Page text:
That experience left Volcker with mixed feelings about Corporate America's interest in cleaning up after the wave of current scandals, as he explains in an interview with Washington Senior Correspondent Mike McNamee.
Q: When you were working to reform Andersen, where were Corporate America's CEOs? Were they behind you -- or way behind you?
A: Well, I didn't see anybody out in front of me. I received a lot of expressions of sympathy. But Corporate America was not there in any organized way. [CEOs] privately told me they were sympathetic -- but basically they wanted to be quiet.
Why would they get out in front? It was not in their short-term best interest. We thought the best way to get reform was to prove that it was possible.
Q: You've said that the current state of accounting and business poses "a clear and present danger to the effectiveness and efficiency of capital markets." What is that risk?
A: Enron and Andersen are the extreme example. But we have seen a lot of other examples of corporate practices that the most kind thing you can say is they stretched the envelope -- stretched it all too often beyond recognition.
Auditors have not been able or willing to exercise discipline in an environment that's extremely difficult. Accounting standards themselves have not kept up with business practices. And the stock market boom created enormous wealth -- and enormous pressure to manage earnings and keep up the growth. These all led to pressures that were inconsistent with executives' and auditors' responsibilities.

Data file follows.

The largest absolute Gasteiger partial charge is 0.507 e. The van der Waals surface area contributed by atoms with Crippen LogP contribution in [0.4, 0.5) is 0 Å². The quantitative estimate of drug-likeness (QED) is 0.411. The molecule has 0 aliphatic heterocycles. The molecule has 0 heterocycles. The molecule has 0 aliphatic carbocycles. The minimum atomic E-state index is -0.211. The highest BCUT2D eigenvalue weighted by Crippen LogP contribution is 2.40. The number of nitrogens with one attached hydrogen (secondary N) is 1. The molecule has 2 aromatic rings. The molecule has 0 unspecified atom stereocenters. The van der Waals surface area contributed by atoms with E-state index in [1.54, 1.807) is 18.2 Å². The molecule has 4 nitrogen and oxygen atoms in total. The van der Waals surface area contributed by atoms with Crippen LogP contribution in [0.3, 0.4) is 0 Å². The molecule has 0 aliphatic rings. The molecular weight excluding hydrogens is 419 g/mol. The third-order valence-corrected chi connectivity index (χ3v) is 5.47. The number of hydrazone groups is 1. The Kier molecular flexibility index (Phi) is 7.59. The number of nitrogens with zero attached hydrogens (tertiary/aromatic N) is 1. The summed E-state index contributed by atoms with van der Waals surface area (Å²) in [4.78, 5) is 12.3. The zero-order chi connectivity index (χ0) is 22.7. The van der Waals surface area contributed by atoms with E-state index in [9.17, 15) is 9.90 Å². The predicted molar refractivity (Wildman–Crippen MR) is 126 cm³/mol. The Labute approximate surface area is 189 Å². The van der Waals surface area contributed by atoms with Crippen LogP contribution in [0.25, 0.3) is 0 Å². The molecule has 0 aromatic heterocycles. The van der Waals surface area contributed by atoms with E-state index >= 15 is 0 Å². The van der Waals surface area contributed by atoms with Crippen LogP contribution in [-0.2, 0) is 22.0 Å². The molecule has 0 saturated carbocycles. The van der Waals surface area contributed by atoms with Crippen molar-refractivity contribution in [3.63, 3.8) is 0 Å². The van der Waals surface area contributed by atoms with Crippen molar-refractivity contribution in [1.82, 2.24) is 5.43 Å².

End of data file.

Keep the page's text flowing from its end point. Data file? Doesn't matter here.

People now don't have faith and reasonable confidence in financial reporting. That affects the flow of capital, and ultimately it could affect the amount of capital that's available to business. In a capitalist system, that's not good.
Q: Do you see any signs that Corporate America is changing?
A: I am sure there's a lot of new thinking within boards and audit committees and among executives. My friends who are on boards tell me they are much more sensitive to accounting issues.
It's gotten tough for an auditing company to do large-scale consulting for the firms they audit. This is all welcome. The trouble is, I'm not sure how long it will last.
Q: What changes should be imposed in boardrooms?
A: Well, there's the [Treasury Secretary] Paul O'Neill view of things -- that the major way to improve matters, more important than supervision and regulation, or preaching ethics, is putting real responsibility on the CEO. Have him sign the financial statements.
If the statements prove to be a fraud, he bears the responsibility. It is a sentiment that I respect. CEOs are being paid to be responsible.
Q: What about expensing stock options?
A: Stock options have been abused, no matter how they're accounted for. The executives I've talked to say, "I think it's wrong to expense options if nobody else is doing it. But if everybody has to [expense them], that's fine." Of course, these aren't high-tech or big financial companies -- more mainstream industrial companies.
Q: Are there other ways to improve corporate governance?
A: I know this really makes me popular with Corporate America, but I think every public company should separate the job of chairman, should have a nonexecutive chairman for the board. I've seen it work well in many other countries. At the very least, companies should have a strong lead director, but that's not an adequate substitute for a nonexecutive chairman.
Corporate responsibility is mainly a matter of attitudes, and the attitudes got corrupted by the mentality in the markets in the 1990s. We went from "greed is good" being said as a joke to people thinking that "greed is good" was a fundamental fact.
Q: Can those attitudes change, or do we have to wait for a new generation? Can you teach an old CEO new tricks?
A: Well, they taught themselves new tricks on how to maximize their incomes. That didn't take too long.